Sunday, March 21, 2010

Oat pancakes

I came across this recipe on Molly Wizenberg's blog Orangette. Since I'm always on the lookout for something oaty, I couldn't wait to give it a go.

You'll need to start the night before by soaking 1 cup of oats in 1 cup of buttermilk (you really should have buttermilk on hand -- how else can you make good biscuits?!). Leave the buttermilk and oats in the fridge overnight. The next morning, you'll also need 1/4 cup of flour, 1 tbsp of sugar, 1/2 tsp baking soda, 1/2 tsp baking powder, 1/4 tsp salt, 1 egg, and 1/4 cup of butter. (This is half of the Orangette recipe, and yields 8 pancakes.)

The first step is to melt the butter. While this is going on you can start heating your cast iron implements over medium heat: a skillet for bacon, and a griddle for the pancakes. You could use a couple of pans or even one pan instead of the griddle, but I like it because you can cook all your pancakes at once (if you're making 8 of them) and, because it has no sides, it is much easier to get under the pancakes if they're a little reluctant to let go of the pan for flipping.

Once the butter has been melted and then cooled down, you can start mixing. Combine the dry ingredients in a small bowl. Then whisk the egg and butter, and add this to the soaked oats in a larger bowl. Gently mix the oats, butter, and eggs, and then stir in the dry ingredients. Let this sit for a minute while you grease the griddle (and get a pot of coffee on to perk!). I used lard for greasing the griddle (that's just the kind of guy I am), but oil will work -- butter is a bit riskier, since it can burn at proper pancake heat (between medium and 6 on my stove), but it can be done if you monitor the heat carefully. (You really should have lard on hand, though -- how else can you make good biscuits?!)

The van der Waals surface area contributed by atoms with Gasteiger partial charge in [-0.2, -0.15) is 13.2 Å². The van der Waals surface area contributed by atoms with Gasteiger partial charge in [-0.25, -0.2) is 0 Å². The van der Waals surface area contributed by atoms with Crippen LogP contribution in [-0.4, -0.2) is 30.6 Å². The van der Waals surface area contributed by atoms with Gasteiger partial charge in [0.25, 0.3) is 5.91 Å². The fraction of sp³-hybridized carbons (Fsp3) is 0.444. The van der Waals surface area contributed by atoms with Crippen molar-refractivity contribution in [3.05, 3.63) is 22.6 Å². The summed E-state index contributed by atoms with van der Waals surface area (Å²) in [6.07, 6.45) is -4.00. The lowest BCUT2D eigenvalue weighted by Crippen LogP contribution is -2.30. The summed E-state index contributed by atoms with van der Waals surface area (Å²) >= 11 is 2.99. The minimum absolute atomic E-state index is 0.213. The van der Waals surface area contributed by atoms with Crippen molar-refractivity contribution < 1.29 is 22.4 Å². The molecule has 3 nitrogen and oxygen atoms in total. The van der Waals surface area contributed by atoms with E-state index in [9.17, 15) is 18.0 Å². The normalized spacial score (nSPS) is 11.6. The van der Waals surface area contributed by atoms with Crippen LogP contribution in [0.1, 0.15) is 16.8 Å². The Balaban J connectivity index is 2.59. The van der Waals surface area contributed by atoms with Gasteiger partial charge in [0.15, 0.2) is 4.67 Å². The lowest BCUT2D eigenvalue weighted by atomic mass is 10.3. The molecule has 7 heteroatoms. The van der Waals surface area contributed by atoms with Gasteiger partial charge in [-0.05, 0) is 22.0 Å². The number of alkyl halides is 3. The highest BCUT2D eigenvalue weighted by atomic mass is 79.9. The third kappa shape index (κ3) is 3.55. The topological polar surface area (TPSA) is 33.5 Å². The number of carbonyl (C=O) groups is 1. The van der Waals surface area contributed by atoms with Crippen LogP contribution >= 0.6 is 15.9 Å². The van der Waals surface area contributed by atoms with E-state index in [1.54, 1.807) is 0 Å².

Plop the batter on the griddle. The recipe calls for 1/4 cup per pancake. The batter is pretty thick, so you might have a challenge measuring 1/4 cup -- I found a heaped wooden spoon gave the right amount.

If you want to add blueberries (and I highly recommned you do -- there is something perfect about oats and blueberries) put them on once the bottoms have start to set. Molly recommends this as a way to avoid purple streaks in the batter, but is also has the advantage of allowing you to put the same amount of berries in each pancake (or to skip some of them if you're cooking for someone who, for some strange reason, doesn't like them), and avoids the burning problem that sometimes comes up if berries hit the pan right at the start of the cooking time.

Flip 'em when they seem to be set on the edges (these don't bubble like regular pancakes, so they're a little trickier to read).

Cook the second side, and then serve up with some butter, maple syrup, a side order of bacon, and a nice hot perked coffee! These are wonderful; crispy on the outside, and like soft moist cake in the centre. What are you waiting for?
p.s. I won't sugar coat it. The kitchen will be a disaster of pancake crumbs, dirty bowls, and bacon grease splatters, but you won't care -- you just ate the best pancakes ever!

1 comment:

  1. After a breakfast like this, you ask the kids to clean up. ;)